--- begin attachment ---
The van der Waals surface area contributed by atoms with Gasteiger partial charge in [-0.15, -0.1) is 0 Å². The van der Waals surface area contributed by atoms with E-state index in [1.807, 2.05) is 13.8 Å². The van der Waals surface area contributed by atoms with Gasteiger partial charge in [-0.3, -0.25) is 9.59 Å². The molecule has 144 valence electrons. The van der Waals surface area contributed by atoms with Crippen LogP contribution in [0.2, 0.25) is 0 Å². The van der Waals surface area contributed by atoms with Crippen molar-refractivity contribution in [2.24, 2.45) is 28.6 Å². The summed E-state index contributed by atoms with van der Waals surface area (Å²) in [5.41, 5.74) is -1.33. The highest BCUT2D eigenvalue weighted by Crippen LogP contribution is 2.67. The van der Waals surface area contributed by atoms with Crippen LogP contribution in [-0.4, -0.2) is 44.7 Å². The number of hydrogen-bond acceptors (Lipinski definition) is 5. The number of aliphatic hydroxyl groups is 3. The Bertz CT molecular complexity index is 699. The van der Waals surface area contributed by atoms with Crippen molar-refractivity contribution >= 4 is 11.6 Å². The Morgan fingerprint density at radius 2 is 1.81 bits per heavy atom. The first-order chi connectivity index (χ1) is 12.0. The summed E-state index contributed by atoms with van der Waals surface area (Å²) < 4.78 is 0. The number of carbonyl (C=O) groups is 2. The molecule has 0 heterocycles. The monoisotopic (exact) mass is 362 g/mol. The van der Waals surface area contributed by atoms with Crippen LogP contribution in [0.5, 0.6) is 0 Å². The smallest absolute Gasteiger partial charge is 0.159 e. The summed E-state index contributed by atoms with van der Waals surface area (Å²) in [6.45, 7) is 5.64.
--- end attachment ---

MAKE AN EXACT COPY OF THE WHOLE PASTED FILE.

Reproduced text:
The van der Waals surface area contributed by atoms with Gasteiger partial charge in [-0.15, -0.1) is 0 Å². The van der Waals surface area contributed by atoms with E-state index in [1.807, 2.05) is 13.8 Å². The van der Waals surface area contributed by atoms with Gasteiger partial charge in [-0.3, -0.25) is 9.59 Å². The molecule has 144 valence electrons. The van der Waals surface area contributed by atoms with Crippen LogP contribution in [0.2, 0.25) is 0 Å². The van der Waals surface area contributed by atoms with Crippen molar-refractivity contribution in [2.24, 2.45) is 28.6 Å². The summed E-state index contributed by atoms with van der Waals surface area (Å²) in [5.41, 5.74) is -1.33. The highest BCUT2D eigenvalue weighted by Crippen LogP contribution is 2.67. The van der Waals surface area contributed by atoms with Crippen LogP contribution in [-0.4, -0.2) is 44.7 Å². The number of hydrogen-bond acceptors (Lipinski definition) is 5. The number of aliphatic hydroxyl groups is 3. The Bertz CT molecular complexity index is 699. The van der Waals surface area contributed by atoms with Crippen molar-refractivity contribution >= 4 is 11.6 Å². The Morgan fingerprint density at radius 2 is 1.81 bits per heavy atom. The first-order chi connectivity index (χ1) is 12.0. The summed E-state index contributed by atoms with van der Waals surface area (Å²) < 4.78 is 0. The number of carbonyl (C=O) groups is 2. The molecule has 0 heterocycles. The monoisotopic (exact) mass is 362 g/mol. The van der Waals surface area contributed by atoms with Crippen LogP contribution in [0.5, 0.6) is 0 Å². The smallest absolute Gasteiger partial charge is 0.159 e. The summed E-state index contributed by atoms with van der Waals surface area (Å²) in [6.45, 7) is 5.64.